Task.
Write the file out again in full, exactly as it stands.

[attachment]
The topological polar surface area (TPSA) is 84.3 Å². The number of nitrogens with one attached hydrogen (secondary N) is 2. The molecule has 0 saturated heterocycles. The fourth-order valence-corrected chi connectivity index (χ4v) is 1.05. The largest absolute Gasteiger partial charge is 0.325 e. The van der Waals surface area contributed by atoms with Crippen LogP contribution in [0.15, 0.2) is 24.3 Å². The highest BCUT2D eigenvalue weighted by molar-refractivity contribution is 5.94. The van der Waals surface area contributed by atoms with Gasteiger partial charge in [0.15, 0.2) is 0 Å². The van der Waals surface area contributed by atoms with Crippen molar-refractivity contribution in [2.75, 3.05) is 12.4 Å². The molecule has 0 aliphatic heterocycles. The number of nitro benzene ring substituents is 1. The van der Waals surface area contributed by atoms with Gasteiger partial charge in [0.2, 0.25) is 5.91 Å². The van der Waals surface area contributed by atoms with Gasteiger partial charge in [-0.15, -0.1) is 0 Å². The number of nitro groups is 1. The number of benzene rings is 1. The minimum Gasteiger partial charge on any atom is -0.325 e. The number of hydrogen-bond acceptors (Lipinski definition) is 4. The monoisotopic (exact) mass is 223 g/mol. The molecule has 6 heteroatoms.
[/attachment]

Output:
The topological polar surface area (TPSA) is 84.3 Å². The number of nitrogens with one attached hydrogen (secondary N) is 2. The molecule has 0 saturated heterocycles. The fourth-order valence-corrected chi connectivity index (χ4v) is 1.05. The largest absolute Gasteiger partial charge is 0.325 e. The van der Waals surface area contributed by atoms with Crippen LogP contribution in [0.15, 0.2) is 24.3 Å². The highest BCUT2D eigenvalue weighted by molar-refractivity contribution is 5.94. The van der Waals surface area contributed by atoms with Gasteiger partial charge in [0.15, 0.2) is 0 Å². The van der Waals surface area contributed by atoms with Crippen molar-refractivity contribution in [2.75, 3.05) is 12.4 Å². The molecule has 0 aliphatic heterocycles. The number of nitro benzene ring substituents is 1. The van der Waals surface area contributed by atoms with Gasteiger partial charge in [0.2, 0.25) is 5.91 Å². The van der Waals surface area contributed by atoms with Gasteiger partial charge in [-0.15, -0.1) is 0 Å². The number of nitro groups is 1. The number of benzene rings is 1. The minimum Gasteiger partial charge on any atom is -0.325 e. The number of hydrogen-bond acceptors (Lipinski definition) is 4. The monoisotopic (exact) mass is 223 g/mol. The molecule has 6 heteroatoms.